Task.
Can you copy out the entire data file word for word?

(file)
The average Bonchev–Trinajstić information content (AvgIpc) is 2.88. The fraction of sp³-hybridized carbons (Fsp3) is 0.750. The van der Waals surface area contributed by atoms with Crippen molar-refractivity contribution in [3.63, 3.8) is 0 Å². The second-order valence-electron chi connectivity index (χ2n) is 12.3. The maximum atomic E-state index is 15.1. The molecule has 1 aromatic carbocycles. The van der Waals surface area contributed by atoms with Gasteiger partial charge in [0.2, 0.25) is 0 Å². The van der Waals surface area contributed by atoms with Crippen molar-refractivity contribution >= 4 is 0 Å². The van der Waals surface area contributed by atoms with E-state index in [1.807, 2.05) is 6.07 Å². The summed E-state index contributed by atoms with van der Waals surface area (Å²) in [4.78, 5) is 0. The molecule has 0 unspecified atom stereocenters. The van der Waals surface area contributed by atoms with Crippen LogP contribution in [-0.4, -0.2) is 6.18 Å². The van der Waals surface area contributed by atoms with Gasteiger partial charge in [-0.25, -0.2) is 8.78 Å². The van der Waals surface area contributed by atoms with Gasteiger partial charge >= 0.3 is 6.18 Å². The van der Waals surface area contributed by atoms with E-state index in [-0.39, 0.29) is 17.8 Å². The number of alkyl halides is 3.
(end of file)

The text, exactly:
The average Bonchev–Trinajstić information content (AvgIpc) is 2.88. The fraction of sp³-hybridized carbons (Fsp3) is 0.750. The van der Waals surface area contributed by atoms with Crippen molar-refractivity contribution in [3.63, 3.8) is 0 Å². The second-order valence-electron chi connectivity index (χ2n) is 12.3. The maximum atomic E-state index is 15.1. The molecule has 1 aromatic carbocycles. The van der Waals surface area contributed by atoms with Gasteiger partial charge in [0.2, 0.25) is 0 Å². The van der Waals surface area contributed by atoms with Crippen molar-refractivity contribution >= 4 is 0 Å². The van der Waals surface area contributed by atoms with E-state index in [1.807, 2.05) is 6.07 Å². The summed E-state index contributed by atoms with van der Waals surface area (Å²) in [4.78, 5) is 0. The molecule has 0 unspecified atom stereocenters. The van der Waals surface area contributed by atoms with Crippen LogP contribution in [-0.4, -0.2) is 6.18 Å². The van der Waals surface area contributed by atoms with Gasteiger partial charge in [-0.25, -0.2) is 8.78 Å². The van der Waals surface area contributed by atoms with Gasteiger partial charge >= 0.3 is 6.18 Å². The van der Waals surface area contributed by atoms with E-state index in [-0.39, 0.29) is 17.8 Å². The number of alkyl halides is 3.